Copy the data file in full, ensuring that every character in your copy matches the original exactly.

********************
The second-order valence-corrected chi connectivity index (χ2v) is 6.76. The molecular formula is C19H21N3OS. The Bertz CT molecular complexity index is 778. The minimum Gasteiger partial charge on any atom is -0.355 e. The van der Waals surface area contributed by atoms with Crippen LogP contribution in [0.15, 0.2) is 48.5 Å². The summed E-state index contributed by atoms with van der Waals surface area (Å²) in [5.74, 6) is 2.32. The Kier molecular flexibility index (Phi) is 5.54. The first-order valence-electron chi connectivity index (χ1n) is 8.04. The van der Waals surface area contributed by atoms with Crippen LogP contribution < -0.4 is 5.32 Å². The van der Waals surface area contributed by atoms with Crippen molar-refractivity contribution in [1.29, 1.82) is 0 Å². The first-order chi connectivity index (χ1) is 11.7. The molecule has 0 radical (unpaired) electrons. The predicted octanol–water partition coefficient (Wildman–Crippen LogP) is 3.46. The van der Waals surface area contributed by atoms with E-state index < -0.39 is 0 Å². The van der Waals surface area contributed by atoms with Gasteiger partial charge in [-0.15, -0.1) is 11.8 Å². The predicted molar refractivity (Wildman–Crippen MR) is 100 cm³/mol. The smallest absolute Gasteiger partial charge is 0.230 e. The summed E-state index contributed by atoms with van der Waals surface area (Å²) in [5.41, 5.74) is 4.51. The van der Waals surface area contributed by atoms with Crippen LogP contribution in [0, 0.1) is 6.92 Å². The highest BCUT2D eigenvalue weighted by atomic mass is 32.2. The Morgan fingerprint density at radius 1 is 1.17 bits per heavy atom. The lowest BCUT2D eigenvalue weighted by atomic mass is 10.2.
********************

The second-order valence-corrected chi connectivity index (χ2v) is 6.76. The molecular formula is C19H21N3OS. The Bertz CT molecular complexity index is 778. The minimum Gasteiger partial charge on any atom is -0.355 e. The van der Waals surface area contributed by atoms with Crippen LogP contribution in [0.15, 0.2) is 48.5 Å². The summed E-state index contributed by atoms with van der Waals surface area (Å²) in [5.74, 6) is 2.32. The Kier molecular flexibility index (Phi) is 5.54. The first-order valence-electron chi connectivity index (χ1n) is 8.04. The van der Waals surface area contributed by atoms with Crippen LogP contribution < -0.4 is 5.32 Å². The van der Waals surface area contributed by atoms with Crippen molar-refractivity contribution in [1.29, 1.82) is 0 Å². The first-order chi connectivity index (χ1) is 11.7. The molecule has 0 radical (unpaired) electrons. The predicted octanol–water partition coefficient (Wildman–Crippen LogP) is 3.46. The van der Waals surface area contributed by atoms with E-state index < -0.39 is 0 Å². The van der Waals surface area contributed by atoms with Gasteiger partial charge in [-0.15, -0.1) is 11.8 Å². The predicted molar refractivity (Wildman–Crippen MR) is 100 cm³/mol. The smallest absolute Gasteiger partial charge is 0.230 e. The summed E-state index contributed by atoms with van der Waals surface area (Å²) in [5.41, 5.74) is 4.51. The van der Waals surface area contributed by atoms with Crippen LogP contribution in [0, 0.1) is 6.92 Å². The highest BCUT2D eigenvalue weighted by atomic mass is 32.2. The Morgan fingerprint density at radius 1 is 1.17 bits per heavy atom. The lowest BCUT2D eigenvalue weighted by atomic mass is 10.2.